Ventral Nuclear Group
Ventral anterior nucleus (VA) (A4).It receives afferent fibers mainly from the internal segment of the globus pallidus (A5) (they probably originate in the caudate nucleus [A6]) and from the nonspecific thalamic nuclei. Additional fibers are thought to stem from the substantia nigra, the interstitial nucleus of Cajal, and the reticular formation. The nucleus projects to the premotor cortex (A7) but depends only partially on the cortex because only half of its neurons die after injury to the cortical region. The ventral anterior nucleus is inte-grated into the ascending activation system; stimulation within the nuclear zone causes a change in electrical activity of the cortex.
Ventral lateral nucleus (VL) (AB8).Themost important afferent system of the nu-cleus are the fibers of the crossed superior cerebellar peduncle (A9). In the anterior segment of the ventral lateral nucleus there terminate fibers from the globus pallidus (thalamic fasciculus) (A10). The efferent fibers (A11) extend to the cortex of the pre-central gyrus (A12). The somatotopic or-ganization of the ventral lateral nucleus is obvious in this system (AB8); the lateral part of the nucleus is connected to the leg region of the precentral cortex, the adjacent parts to the trunk and arm regions, and the medial part to the head region. Thus, thalamic nucleus and cortical area show a corresponding topical subdivision. Informa-tion from the cerebellum (body posture, coordination, muscle tone) reaches the motor cortex via the ventral lateral nucleus; the cerebellum influences voluntary move-ment in this way. A narrow caudal region of the nucleus is distinguished as ventral inter-mediate nucleus (B13). Forel’s dorsolateraltegmental fasciculus from the ipsilateral vestibular nuclei terminates here (head and gaze turn to the same side).
Ventral posterior nucleus (VP) (A14).Thenucleus is the terminus for the crossed, sec-ondary sensory pathways (A15). Originating from the nuclei of the posterior column, the medial lemniscus radiates into the lateral segment of the nucleus, the ven-tral posterolateral nucleus (VPL) (B16). Thefibers of the gracile nucleus lie laterally, those of the cuneate nucleus medially. The resulting somatotopic organization of the nucleus can also be demonstrated electro-physiologically; the lower limb is repre-sented laterally, trunk and upper limb me-dially. The secondary trigeminal fibers (lemniscus trigeminal) terminate in the me-dial segment of the nucleus, the ventral post-eromedial nucleus (VPM) (B17). They transmitsensory information from the head and oral cavity, thus completing the homunculus of the contralateral half of the body. The ter-minus of the secondary gustatory pathway lies most medially. The pathways of the protopathic sensibility (see p. 324), namely, the spinothalamic tract and the trigeminal pain fibers, are thought to termi-nate bilaterally in the basal areas of the nu-cleus. The efferent fibers of the nucleus (A18) extend to the sensory postcentral area, the somatotopic organization of which results from the topical subdivision of the ventral posterior nucleus and its pro-jection to the cerebral cortex.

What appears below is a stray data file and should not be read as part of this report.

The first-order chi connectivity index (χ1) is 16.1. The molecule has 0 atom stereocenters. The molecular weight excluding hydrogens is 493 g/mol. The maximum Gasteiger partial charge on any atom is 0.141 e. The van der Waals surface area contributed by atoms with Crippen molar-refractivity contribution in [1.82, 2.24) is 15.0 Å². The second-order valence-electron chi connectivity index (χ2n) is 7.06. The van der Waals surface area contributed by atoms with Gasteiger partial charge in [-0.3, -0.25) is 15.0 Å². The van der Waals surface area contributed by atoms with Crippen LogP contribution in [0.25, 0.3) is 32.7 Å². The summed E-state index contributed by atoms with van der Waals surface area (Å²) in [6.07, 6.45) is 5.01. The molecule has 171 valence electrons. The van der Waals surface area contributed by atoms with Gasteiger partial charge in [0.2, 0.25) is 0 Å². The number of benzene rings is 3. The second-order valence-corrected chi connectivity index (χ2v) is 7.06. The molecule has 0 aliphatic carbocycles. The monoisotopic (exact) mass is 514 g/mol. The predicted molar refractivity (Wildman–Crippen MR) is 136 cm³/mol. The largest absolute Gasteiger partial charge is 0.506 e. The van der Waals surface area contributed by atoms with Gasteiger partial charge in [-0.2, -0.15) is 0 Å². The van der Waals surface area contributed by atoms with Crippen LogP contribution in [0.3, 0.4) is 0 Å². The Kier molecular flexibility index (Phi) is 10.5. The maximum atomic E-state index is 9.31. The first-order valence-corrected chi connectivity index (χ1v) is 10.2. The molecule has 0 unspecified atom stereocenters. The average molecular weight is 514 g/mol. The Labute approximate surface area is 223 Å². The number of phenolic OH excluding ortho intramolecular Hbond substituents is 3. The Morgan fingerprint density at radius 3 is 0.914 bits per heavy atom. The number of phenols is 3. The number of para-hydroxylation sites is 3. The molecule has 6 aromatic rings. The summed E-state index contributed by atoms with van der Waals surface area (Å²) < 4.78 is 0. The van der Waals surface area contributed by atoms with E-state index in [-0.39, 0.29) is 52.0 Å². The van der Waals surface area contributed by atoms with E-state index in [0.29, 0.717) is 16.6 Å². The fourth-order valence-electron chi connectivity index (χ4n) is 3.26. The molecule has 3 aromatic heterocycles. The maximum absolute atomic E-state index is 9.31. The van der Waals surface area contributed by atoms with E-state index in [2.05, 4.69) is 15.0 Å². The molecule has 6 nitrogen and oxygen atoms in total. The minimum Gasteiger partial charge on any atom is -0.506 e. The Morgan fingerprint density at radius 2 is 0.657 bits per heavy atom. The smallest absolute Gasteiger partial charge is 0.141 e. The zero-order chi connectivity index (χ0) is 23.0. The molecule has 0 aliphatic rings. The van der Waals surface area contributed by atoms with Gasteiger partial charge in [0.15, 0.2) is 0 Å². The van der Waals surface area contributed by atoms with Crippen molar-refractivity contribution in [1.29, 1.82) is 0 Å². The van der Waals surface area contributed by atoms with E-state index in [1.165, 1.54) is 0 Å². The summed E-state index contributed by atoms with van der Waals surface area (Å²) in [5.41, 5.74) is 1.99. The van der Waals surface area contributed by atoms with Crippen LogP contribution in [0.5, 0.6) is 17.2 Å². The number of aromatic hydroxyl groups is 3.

Knowledge of the functional organization makes it possible to stop severe pain through stereotactic destruction within the ventral posterior nucleuswithout affectingtactile sensation. By destroying areas within the ventral lateral nucleus, motor distur-bances (hyperkinesis) can be eliminated without producing concomitant paralysis. The controlled stimulation required for these procedures yields clues regarding the representation of various body regions. As shown in the stimulation diagram (red sym-bols) (A), the representation of the body runs obliquely from dorsolateral (leg region, | ; arm region, – ) to mediobasal (head re-gion, (!)). Controlled stimulation of the ventral lateral nucleus (orange symbols) (B) results also in involuntary sound produc-tion (") or eruptively uttered sentences (!), thereby revealing which of the two thalami is the dominant one, depending on the dominant hemisphere (in right-handed persons, this is the left thalamus).
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